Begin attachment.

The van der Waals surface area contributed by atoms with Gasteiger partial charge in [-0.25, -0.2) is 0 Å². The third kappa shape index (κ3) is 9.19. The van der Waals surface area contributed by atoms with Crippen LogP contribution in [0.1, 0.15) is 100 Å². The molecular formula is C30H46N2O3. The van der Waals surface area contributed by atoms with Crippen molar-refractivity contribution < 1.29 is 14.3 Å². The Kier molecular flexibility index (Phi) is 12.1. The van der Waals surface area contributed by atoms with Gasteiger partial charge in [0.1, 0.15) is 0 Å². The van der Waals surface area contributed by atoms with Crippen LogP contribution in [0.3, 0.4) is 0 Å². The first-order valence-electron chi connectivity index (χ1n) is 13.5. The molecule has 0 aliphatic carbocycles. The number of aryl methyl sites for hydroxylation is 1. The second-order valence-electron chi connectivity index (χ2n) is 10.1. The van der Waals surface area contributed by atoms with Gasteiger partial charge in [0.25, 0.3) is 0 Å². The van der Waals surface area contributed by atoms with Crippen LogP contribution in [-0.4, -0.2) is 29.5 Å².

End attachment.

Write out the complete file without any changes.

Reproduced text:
The van der Waals surface area contributed by atoms with Gasteiger partial charge in [-0.25, -0.2) is 0 Å². The third kappa shape index (κ3) is 9.19. The van der Waals surface area contributed by atoms with Crippen LogP contribution in [0.1, 0.15) is 100 Å². The molecular formula is C30H46N2O3. The van der Waals surface area contributed by atoms with Crippen molar-refractivity contribution < 1.29 is 14.3 Å². The Kier molecular flexibility index (Phi) is 12.1. The van der Waals surface area contributed by atoms with Gasteiger partial charge in [0.1, 0.15) is 0 Å². The van der Waals surface area contributed by atoms with Crippen LogP contribution in [0.3, 0.4) is 0 Å². The first-order valence-electron chi connectivity index (χ1n) is 13.5. The molecule has 0 aliphatic carbocycles. The number of aryl methyl sites for hydroxylation is 1. The second-order valence-electron chi connectivity index (χ2n) is 10.1. The van der Waals surface area contributed by atoms with Gasteiger partial charge in [0.25, 0.3) is 0 Å². The van der Waals surface area contributed by atoms with Crippen LogP contribution in [-0.4, -0.2) is 29.5 Å².